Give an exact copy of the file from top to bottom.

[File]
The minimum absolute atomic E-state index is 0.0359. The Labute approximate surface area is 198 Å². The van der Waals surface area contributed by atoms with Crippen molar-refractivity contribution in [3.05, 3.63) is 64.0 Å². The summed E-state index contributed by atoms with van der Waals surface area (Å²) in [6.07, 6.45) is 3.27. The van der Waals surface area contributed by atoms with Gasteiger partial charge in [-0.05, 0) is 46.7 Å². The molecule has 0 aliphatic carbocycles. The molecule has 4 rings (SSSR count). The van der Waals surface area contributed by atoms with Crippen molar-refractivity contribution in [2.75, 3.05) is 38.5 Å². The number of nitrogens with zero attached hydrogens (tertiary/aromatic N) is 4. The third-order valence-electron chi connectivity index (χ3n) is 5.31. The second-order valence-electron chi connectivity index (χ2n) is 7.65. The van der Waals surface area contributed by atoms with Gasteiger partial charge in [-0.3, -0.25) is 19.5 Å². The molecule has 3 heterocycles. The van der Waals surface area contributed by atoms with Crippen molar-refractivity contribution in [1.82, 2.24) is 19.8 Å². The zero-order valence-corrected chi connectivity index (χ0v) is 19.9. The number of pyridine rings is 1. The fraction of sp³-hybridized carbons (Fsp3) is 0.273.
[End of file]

The minimum absolute atomic E-state index is 0.0359. The Labute approximate surface area is 198 Å². The van der Waals surface area contributed by atoms with Crippen molar-refractivity contribution in [3.05, 3.63) is 64.0 Å². The summed E-state index contributed by atoms with van der Waals surface area (Å²) in [6.07, 6.45) is 3.27. The van der Waals surface area contributed by atoms with Gasteiger partial charge in [-0.05, 0) is 46.7 Å². The molecule has 0 aliphatic carbocycles. The molecule has 4 rings (SSSR count). The van der Waals surface area contributed by atoms with Crippen molar-refractivity contribution in [2.75, 3.05) is 38.5 Å². The number of nitrogens with zero attached hydrogens (tertiary/aromatic N) is 4. The third-order valence-electron chi connectivity index (χ3n) is 5.31. The second-order valence-electron chi connectivity index (χ2n) is 7.65. The van der Waals surface area contributed by atoms with Gasteiger partial charge in [-0.3, -0.25) is 19.5 Å². The molecule has 3 heterocycles. The van der Waals surface area contributed by atoms with Crippen molar-refractivity contribution in [1.82, 2.24) is 19.8 Å². The zero-order valence-corrected chi connectivity index (χ0v) is 19.9. The number of pyridine rings is 1. The fraction of sp³-hybridized carbons (Fsp3) is 0.273.